Modern Art, Modern Food

After the viewing the de Kooning exhibit, I met Preston for lunch at The Modern. This is Danny Meyer’s restaurant inside MoMA and it is wonderful.

Here’s what we ate, and every single bite was sublime:


Main Course, Preston: CHORIZO-CRUSTED COD with White Coco Bean Puree and Harissa Oil

Main Course, Tami: CREEKSTONE FARM BEEF TENDERLOIN “MIGNONETTE” with Butternut Squash, Chestnut and Juniper Berry Jus

Dessert, Preston: MILK CHOCOLATE AND HAZELNUT DACQUOISE with Raspberry Sorbet

Dessert, Tami: MANJARI CHOCOLATE PALET with Tahitian Vanilla Cremeux and Salted Caramel Ice Cream

(Sorry for the caps — I copied from the official menu. I have no ability to remember dishes once I’ve left the restaurant.)

6 Lessons Learned from Willem de Kooning

I went to MoMA today to see the de Kooning retrospective. I’m not going to try and review the show, I’m sure you can find a way more literate view if you want one. But I did learn six life lessons from a remarkable, prolific career:

1. Erasing and reworking is part of the process: de Kooning often erased and reworked parts of the drawings that eventually became paintings. The evidence of this editing is visible in some works.

2. Recycling elements from one work to another is perfectly acceptable: de Kooning would take parts of one painting and then use them again in a completely new painting. Why re-create from scratch every time?

3. Being “influenced” by others is fine as long as you make it your own: Even a complete art novice like me could see where de Kooning was influenced by masters like Picasso. But it was equally clear to me that his style was completely his own, not a mere copy of earlier works.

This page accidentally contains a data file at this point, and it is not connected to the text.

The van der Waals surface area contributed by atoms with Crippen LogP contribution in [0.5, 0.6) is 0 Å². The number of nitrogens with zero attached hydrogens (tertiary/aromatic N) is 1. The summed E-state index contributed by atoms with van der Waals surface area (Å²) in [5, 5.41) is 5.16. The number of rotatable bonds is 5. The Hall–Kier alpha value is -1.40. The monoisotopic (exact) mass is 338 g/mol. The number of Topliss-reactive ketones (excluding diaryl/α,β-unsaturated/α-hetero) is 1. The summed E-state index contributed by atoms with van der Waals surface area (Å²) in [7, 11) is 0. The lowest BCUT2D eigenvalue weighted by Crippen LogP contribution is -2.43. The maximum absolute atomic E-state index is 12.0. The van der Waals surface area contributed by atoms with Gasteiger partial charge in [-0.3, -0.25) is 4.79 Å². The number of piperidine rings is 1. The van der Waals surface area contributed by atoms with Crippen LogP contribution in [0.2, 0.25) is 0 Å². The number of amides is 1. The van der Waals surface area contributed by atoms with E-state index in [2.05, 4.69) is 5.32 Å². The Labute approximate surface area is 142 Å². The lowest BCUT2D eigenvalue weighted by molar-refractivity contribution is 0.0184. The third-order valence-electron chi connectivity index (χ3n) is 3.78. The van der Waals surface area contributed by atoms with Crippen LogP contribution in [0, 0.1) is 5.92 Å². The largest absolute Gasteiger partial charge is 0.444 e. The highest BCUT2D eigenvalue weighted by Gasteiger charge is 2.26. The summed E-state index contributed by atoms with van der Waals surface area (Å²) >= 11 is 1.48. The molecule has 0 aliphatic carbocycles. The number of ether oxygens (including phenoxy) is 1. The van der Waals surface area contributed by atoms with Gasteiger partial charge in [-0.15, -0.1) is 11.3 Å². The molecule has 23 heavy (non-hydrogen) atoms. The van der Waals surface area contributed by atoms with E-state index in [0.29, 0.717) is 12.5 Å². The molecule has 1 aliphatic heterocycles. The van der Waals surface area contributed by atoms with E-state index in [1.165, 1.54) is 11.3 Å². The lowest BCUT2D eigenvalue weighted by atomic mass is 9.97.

4. Test: de Kooning often pinned vellum drawings to paintings to see how certain elements would work before committing to the canvas.

5. Sometimes you need to take a break: In the late 60s de Kooning took a break from painting to explore sculpture. When he returned to painting in the mid-70s he had a renewed focus and vigor.

6. Don’t be afraid to change how you work to accommodate changes in your life: Late in his life de Kooning didn’t have the physical ability to work in the same ways he had previously. His paintings changed dramatically and he did less reworking than he had previously. The late paintings are sparer, with big, sweeping strokes instead of the detailed brushwork of his earlier work. They are no less wonderful, but they are different.

per se

When Sam Sifton announced that he was stepping down as the restaurant critic at the New York Times he said that his last review would be his choice as best restaurant in all of New York City.

I was dying to know what he’d choose. I practically ran to the door that Wednesday morning, ripped open the paper and turned to Dining. Sifton had spoken: per se. As if it could be anything else. Preston and I had been thinking about going. A partner of his, a trained chef, had been wanting to go. Reservations were made and soon the big night was upon us.

{The bad news was that I am fighting off a cold, which is not how I’d choose to experience per se. Also we had to leave by 8:45 pm — we had a 6pm reservation — to close on a refi. Yes, really.}

It was outrageous in every possible way. Outrageously good, outrageously expensive, outrageously New York. So far over the top it can’t even see the top.

But man is the food good. So good. Made-by-God-good.

Highlights included the amuse bouche of cheese gougeres (“cheesy poufs!”) and then another of salmon tartare. The Oysters and Pearls — a signature dish — was as good as the hype. I also loved the salad which had an eggplant crisp that was so thin it was translucent. The butter poached lobster may have ruined me for any other lobster dish.

I could go on. The dinner did. Nine courses. Each is quite small, but nevertheless by the end you think you may never eat again. I’m embarrassed to admit that some macarons that came at the end went nearly untouched. (I did manage to stuff down a half of one flavored like a red hot. Sublime.) The flavors were just amazing from beginning to end. Go and read Sifton’s review — he’s much better at food journalism than I will ever be.

It was in every way an amazing experience.

per se
10 Columbus Circle @ the Time Warner Center
NYC 10019
(212) 823-9335

Maddie on Interfaith Harmony

Maddie: My baby is Jewish so she can come to Hanukkah.

Preston: Oh that’s nice. What about Tubby {stuffed hippo} and Catnap {stuffed lion}?

Maddie: Well, Tubby is Jewish so she can come. But Catnap celebrates Christmas.

Preston: You know people who don’t celebrate Hanukkah can still come to a Hanukkah party.

Maddie: Well, Catnap doesn’t like the lights, so he doesn’t want to come.